The Office of Faculty Development

Connecting Professional Skills to Learning Activities

According to the AAC&U, over 80% of employers value skills such as oral and written communication, ethical judgment and decision making, the ability to work in teams, critical and analytical reasoning, creativity, and the ability to apply learning to real-world settings. You are likely already assigning work that helps students build one or more of these skills, but this guide will give you more information and help you add emphasis on connecting professional skills to learning activities in your curriculum. 

Five competencies—(1) communication, (2) teamwork, (3) sales and customer service, (4) leadership, and (5) problem-solving and complex thinking—are in high demand across all major occupational groups (which include employees across professional, technical, support, and service roles). Whatever their planned career pathways, students will likely need these competencies on the job, so a curriculum that allows all students to hone their knowledge, skills, and abilities in these areas is sure to be of benefit, whatever their major field of study. Assignments can be designed to give students tools for success in their present and future careers.


    Flateby, T. L., & Rose, T. A. (2021, July 16). From college to career success: How educators and employers talk about skills. American Association of Colleges and Universities. in new window)

    Finley, A. (2021). How College Contributes" to" Workforce Success: Employer Views on What Matters Most. Association of American Colleges and Universities

    How college curriculum can speak the labor market’s language 4 ways educators can use skills to engage more learners, employers. Inside Higher Ed. in new window)

    Warrner, J. (2021). Integrating Soft Skills into an Academic Curriculum. Ball State University. (PDF)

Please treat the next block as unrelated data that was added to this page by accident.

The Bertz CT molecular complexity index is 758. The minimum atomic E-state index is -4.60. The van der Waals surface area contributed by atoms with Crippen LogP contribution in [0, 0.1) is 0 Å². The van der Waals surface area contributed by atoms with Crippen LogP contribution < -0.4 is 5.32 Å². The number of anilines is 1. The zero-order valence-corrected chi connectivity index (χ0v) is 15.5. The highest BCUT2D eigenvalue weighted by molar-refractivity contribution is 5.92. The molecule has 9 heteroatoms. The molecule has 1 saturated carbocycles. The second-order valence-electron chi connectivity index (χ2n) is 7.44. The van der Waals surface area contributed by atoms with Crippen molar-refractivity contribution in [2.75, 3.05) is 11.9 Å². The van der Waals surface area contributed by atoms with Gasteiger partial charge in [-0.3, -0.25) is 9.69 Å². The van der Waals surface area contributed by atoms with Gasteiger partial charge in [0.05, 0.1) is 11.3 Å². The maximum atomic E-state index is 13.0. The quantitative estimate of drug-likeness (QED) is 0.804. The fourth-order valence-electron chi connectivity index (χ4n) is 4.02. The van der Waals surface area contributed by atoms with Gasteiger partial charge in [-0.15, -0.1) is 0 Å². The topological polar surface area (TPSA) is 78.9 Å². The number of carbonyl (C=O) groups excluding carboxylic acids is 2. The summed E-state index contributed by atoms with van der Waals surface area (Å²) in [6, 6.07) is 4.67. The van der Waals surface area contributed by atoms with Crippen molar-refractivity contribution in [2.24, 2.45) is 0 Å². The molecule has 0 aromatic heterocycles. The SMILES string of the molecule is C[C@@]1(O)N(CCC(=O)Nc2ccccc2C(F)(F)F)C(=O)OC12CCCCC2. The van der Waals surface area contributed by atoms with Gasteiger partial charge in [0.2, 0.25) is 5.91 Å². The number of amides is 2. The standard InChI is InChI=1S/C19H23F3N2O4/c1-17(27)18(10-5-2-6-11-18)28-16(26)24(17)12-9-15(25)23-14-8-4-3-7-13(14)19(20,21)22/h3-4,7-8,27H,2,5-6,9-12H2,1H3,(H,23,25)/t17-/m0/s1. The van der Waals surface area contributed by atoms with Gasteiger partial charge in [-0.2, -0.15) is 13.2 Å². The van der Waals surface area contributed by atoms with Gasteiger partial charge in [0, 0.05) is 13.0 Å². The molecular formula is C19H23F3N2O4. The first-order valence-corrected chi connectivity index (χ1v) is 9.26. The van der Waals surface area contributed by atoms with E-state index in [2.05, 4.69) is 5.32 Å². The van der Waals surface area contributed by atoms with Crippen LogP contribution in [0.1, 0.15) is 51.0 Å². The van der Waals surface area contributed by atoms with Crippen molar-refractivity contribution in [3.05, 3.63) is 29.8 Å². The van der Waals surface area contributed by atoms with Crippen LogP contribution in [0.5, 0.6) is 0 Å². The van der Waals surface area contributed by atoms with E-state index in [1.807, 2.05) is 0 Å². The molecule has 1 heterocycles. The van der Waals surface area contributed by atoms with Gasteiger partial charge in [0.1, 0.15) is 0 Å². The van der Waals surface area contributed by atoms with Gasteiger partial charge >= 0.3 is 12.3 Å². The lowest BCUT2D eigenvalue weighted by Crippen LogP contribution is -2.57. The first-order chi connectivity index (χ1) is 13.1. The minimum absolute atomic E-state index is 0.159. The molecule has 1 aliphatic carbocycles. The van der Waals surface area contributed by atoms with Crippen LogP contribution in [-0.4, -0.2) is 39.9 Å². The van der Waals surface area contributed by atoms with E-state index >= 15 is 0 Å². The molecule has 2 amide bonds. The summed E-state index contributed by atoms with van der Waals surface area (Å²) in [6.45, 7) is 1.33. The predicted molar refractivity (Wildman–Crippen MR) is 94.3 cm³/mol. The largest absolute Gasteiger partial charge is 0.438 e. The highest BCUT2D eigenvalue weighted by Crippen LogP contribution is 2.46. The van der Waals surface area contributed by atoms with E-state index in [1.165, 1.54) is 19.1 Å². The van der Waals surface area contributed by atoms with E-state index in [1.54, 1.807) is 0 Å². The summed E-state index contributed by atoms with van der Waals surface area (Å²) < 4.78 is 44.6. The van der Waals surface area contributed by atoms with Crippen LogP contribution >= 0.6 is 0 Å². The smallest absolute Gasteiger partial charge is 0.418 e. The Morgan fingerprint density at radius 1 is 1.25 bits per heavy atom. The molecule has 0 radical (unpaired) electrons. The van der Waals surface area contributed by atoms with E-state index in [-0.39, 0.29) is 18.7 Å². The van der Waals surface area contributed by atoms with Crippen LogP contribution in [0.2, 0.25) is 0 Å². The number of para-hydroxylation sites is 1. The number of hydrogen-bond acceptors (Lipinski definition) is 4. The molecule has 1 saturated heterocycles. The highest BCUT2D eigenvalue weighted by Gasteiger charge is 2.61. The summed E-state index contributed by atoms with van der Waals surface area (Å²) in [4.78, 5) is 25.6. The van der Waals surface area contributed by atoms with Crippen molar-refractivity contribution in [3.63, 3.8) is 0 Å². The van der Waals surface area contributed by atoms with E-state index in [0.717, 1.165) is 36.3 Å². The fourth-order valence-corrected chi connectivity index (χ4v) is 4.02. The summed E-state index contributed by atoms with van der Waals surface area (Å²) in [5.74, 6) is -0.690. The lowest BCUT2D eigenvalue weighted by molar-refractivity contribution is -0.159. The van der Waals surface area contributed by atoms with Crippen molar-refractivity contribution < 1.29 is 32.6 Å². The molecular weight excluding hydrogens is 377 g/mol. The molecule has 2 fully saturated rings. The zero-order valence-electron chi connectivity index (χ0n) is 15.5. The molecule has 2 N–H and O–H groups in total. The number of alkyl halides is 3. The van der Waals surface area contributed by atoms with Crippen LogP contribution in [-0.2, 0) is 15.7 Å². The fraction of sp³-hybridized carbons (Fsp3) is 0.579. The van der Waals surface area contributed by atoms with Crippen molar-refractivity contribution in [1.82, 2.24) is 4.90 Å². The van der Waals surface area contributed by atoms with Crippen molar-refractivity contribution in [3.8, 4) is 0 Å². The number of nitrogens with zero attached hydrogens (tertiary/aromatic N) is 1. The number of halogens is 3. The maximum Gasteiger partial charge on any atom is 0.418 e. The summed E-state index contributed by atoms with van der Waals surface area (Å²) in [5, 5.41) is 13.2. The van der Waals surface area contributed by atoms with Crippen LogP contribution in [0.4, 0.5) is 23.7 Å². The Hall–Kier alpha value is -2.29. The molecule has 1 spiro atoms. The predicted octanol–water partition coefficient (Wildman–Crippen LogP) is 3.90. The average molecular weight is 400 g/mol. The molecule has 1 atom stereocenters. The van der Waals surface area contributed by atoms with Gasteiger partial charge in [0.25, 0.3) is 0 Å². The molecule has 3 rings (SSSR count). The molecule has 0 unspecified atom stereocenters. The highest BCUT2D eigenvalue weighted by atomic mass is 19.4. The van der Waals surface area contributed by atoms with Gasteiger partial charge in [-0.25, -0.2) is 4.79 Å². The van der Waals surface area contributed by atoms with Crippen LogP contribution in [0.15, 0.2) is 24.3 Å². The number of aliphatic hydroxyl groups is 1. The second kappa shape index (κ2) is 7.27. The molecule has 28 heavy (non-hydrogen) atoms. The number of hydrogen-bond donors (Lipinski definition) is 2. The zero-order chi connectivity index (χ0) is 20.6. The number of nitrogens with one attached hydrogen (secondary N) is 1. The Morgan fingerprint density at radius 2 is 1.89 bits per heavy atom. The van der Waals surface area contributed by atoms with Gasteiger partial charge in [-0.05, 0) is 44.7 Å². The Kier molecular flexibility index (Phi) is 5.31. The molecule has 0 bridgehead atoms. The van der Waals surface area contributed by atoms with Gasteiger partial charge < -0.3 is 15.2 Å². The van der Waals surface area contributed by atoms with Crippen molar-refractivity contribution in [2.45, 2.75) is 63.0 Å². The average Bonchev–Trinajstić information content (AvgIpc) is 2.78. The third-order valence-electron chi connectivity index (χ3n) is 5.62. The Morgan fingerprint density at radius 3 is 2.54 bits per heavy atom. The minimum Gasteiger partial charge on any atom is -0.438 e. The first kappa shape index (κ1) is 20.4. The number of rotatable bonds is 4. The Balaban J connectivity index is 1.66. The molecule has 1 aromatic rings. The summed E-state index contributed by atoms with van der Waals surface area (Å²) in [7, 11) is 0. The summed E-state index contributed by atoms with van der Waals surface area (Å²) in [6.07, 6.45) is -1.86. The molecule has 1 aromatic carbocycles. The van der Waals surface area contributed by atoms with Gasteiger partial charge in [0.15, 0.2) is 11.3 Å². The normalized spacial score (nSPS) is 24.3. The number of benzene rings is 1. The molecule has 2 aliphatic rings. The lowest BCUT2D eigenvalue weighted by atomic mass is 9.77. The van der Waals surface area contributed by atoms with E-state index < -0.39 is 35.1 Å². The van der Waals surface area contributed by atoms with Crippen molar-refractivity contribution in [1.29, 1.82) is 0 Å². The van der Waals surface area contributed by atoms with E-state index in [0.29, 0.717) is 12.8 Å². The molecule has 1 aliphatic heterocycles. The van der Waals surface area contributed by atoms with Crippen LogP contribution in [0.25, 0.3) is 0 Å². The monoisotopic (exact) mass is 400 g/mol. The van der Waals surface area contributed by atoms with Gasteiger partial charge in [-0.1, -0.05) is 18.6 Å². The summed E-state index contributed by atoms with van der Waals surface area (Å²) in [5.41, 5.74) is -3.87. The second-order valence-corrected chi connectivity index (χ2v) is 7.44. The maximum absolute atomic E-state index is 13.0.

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    Giordano, A. N., & Styers-Barnett, D. (2022). Training Tomorrow’s Scientists: Embedding Professional Skills in the Physical Chemistry Curriculum with a Guided Grant and Laboratory Project. Journal of Chemical Education99(6), 2417–2424. in new window)


    Scenario Based Writing or Activities 

    Assignments and projects can involve scenario-based writing or activities where students are given specific real-world career focused scenarios and asked to respond. These scenarios promote experiential learning and facilitate connections with the professional field, as well as give students an opportunity to practice and revise their responses. Some examples of this include emotional intelligence scenarios, difficult conversations with colleagues, and research-based inquiries they might receive in their careers.

    Campus Resources

    It’s easy to connect students with resources outside of class, and one amazing resource that adds connections to the professional field is the Chico State Career Center. The Career Center holds Career Fairs each semester, and if possible, instructors can cancel class to allow students to attend the event. Some students are seriously looking for opportunities to connect with employers, and some go to experience the event and plan for future attendance. They get an opportunity to see the value in events outside of the classroom and practice the skills we have been covering in class! These employers love Chico State students and grads, and this will be time well spent. 

    Authentic Assessment

    Whenever possible, make your assignments/quizzes/projects authentic for the students. Authentic assessment can show itself as having students respond to or reflect on a real-life career situation as an assignment (example: writing a Cover Letter). This makes learning not only more powerful, but purposeful and useful for their immediate lives and future careers.

    Clear Goals

    When our students have specific goals outlined, those goals are easier to achieve. Ask students not only to share their goals for the course/future/career field, but a specific plan of achievement in a series of questions.

    For each goal, have students respond to the following:

    1. What is the goal you have set for this class/future/career field?
    2. What are the benefits of achieving that goal?
    3. What is your step-by-step plan to achieve this goal?
    4. What are the likely obstacles that may prevent you from achieving this goal?
    5. What is your specific plan for avoiding/overcoming those obstacles?